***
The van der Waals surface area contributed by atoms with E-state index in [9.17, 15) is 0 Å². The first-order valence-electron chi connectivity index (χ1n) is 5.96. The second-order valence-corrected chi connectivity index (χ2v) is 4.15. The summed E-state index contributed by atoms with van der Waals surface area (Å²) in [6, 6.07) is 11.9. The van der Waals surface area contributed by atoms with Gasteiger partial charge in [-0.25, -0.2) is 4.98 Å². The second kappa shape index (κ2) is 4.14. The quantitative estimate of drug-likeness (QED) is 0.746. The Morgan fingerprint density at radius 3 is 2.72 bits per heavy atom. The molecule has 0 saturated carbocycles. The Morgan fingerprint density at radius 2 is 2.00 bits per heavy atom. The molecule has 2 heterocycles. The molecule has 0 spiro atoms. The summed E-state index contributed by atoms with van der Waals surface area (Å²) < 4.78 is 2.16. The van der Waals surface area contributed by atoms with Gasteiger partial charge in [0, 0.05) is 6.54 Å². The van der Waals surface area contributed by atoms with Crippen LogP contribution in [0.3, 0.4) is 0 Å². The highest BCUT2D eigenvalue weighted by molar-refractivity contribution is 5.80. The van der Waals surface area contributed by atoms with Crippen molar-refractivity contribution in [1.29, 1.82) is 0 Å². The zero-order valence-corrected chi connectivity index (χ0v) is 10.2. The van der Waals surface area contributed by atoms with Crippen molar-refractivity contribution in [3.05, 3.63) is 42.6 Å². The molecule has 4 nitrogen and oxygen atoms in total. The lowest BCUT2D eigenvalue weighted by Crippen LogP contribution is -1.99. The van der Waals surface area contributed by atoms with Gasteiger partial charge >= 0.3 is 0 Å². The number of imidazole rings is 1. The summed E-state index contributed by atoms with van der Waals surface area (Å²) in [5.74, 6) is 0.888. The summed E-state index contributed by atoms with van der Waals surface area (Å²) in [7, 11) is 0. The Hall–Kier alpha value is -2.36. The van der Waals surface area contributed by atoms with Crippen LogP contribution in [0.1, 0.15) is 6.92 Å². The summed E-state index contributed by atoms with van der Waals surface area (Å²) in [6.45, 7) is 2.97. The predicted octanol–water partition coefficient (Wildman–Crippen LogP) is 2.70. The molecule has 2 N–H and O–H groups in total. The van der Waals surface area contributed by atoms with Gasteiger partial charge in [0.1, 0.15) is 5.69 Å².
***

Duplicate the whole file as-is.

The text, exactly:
The van der Waals surface area contributed by atoms with E-state index in [9.17, 15) is 0 Å². The first-order valence-electron chi connectivity index (χ1n) is 5.96. The second-order valence-corrected chi connectivity index (χ2v) is 4.15. The summed E-state index contributed by atoms with van der Waals surface area (Å²) in [6, 6.07) is 11.9. The van der Waals surface area contributed by atoms with Gasteiger partial charge in [-0.25, -0.2) is 4.98 Å². The second kappa shape index (κ2) is 4.14. The quantitative estimate of drug-likeness (QED) is 0.746. The Morgan fingerprint density at radius 3 is 2.72 bits per heavy atom. The molecule has 0 saturated carbocycles. The Morgan fingerprint density at radius 2 is 2.00 bits per heavy atom. The molecule has 2 heterocycles. The molecule has 0 spiro atoms. The summed E-state index contributed by atoms with van der Waals surface area (Å²) < 4.78 is 2.16. The van der Waals surface area contributed by atoms with Gasteiger partial charge in [0, 0.05) is 6.54 Å². The van der Waals surface area contributed by atoms with Crippen LogP contribution in [0.3, 0.4) is 0 Å². The highest BCUT2D eigenvalue weighted by molar-refractivity contribution is 5.80. The van der Waals surface area contributed by atoms with Crippen molar-refractivity contribution in [1.29, 1.82) is 0 Å². The zero-order valence-corrected chi connectivity index (χ0v) is 10.2. The van der Waals surface area contributed by atoms with Crippen molar-refractivity contribution in [3.05, 3.63) is 42.6 Å². The molecule has 4 nitrogen and oxygen atoms in total. The lowest BCUT2D eigenvalue weighted by Crippen LogP contribution is -1.99. The van der Waals surface area contributed by atoms with Gasteiger partial charge >= 0.3 is 0 Å². The number of imidazole rings is 1. The summed E-state index contributed by atoms with van der Waals surface area (Å²) in [5.74, 6) is 0.888. The summed E-state index contributed by atoms with van der Waals surface area (Å²) in [7, 11) is 0. The Hall–Kier alpha value is -2.36. The van der Waals surface area contributed by atoms with Crippen LogP contribution in [0.1, 0.15) is 6.92 Å². The summed E-state index contributed by atoms with van der Waals surface area (Å²) in [6.45, 7) is 2.97. The predicted octanol–water partition coefficient (Wildman–Crippen LogP) is 2.70. The molecule has 2 N–H and O–H groups in total. The van der Waals surface area contributed by atoms with Gasteiger partial charge in [0.1, 0.15) is 5.69 Å².